Turkey plans to set up a central custodian bank for cryptocurrencies to prevent exchanges from running away and tying up funds

Turkish authorities are planning to set up a central custodian for crypto assets, aiming to eliminate counterparty risk for cryptocurrencies, an unnamed government official said, according to Bloomberg. At the same time, the Turkish government is also planning to establish capital thresholds for exchanges and require executives to have a degree of knowledge of cryptocurrency fundamentals in order to improve the quality of operations and reduce risks in the country's cryptocurrency exchanges. The so-called counterparty risk refers to the default or bankruptcy of one of the parties of the transaction, resulting in the promise of the transaction can not be fulfilled; In the Turkish case, Thodex and Vebitcoin collapsed and suspended trading, leaving up to $10 billion in user funds stranded. It's been a turbulent few weeks in Turkey, with the country's central bank banning payment providers from directly or indirectly providing crypto-asset related services, causing the local legal lira to depreciate by 1.25%. Then, local cryptocurrency exchanges Thodex and Vebitcoin suspended trading without warning, causing panic among investors. The Turkish government also said it would introduce cryptocurrency regulations as soon as possible.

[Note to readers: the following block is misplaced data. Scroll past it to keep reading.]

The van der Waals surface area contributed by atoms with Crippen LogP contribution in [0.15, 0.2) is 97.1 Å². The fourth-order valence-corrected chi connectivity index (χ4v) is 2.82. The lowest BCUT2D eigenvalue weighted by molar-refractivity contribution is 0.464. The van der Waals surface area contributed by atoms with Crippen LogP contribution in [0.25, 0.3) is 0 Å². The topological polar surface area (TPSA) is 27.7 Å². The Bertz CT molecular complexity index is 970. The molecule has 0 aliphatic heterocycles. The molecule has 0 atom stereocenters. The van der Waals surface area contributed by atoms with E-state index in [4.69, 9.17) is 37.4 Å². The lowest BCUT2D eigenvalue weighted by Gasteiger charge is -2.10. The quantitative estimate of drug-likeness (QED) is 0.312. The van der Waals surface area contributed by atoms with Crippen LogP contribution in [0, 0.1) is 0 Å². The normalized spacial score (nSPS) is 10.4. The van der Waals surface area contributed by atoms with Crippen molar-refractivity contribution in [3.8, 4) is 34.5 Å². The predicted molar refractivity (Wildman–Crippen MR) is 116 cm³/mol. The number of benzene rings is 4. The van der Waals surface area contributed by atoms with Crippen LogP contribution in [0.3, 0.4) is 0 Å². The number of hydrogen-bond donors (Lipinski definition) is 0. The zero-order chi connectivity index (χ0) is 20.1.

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Turkish Financial Crimes Investigation Committee (MASAK) quickly stepped in and 62 people were arrested at Thodex alone at the two closed exchanges. Vebitcoin's CEO was also detained. Thodex founder Faruk Fatih Ozer, however, has fled to Albania and remains missing despite the arrest today of two accomplices who helped her escape.

Ozel, 27, went so far as to release a statement at the time of the incident, stressing that the company would not victimize any of its users and calling the allegations baseless, before deleting his social media accounts and fleeing the country.

Vebitcoin used global crypto hosting and security service giant BitGo to promote itself as a partner of BitGo in Turkey. Now a Spokesperson for BitGo has come out and said that the company's insurance coverage does not cover Vebitcoin's potential losses. In other words, Vebitcoin users have no recourse." It remains to be seen whether the Turkish government will be able to stop the bleeding in time and get their savings back to the victims of the Turkish storm, which has affected more than 390,000 investors and tied up nearly $10 billion.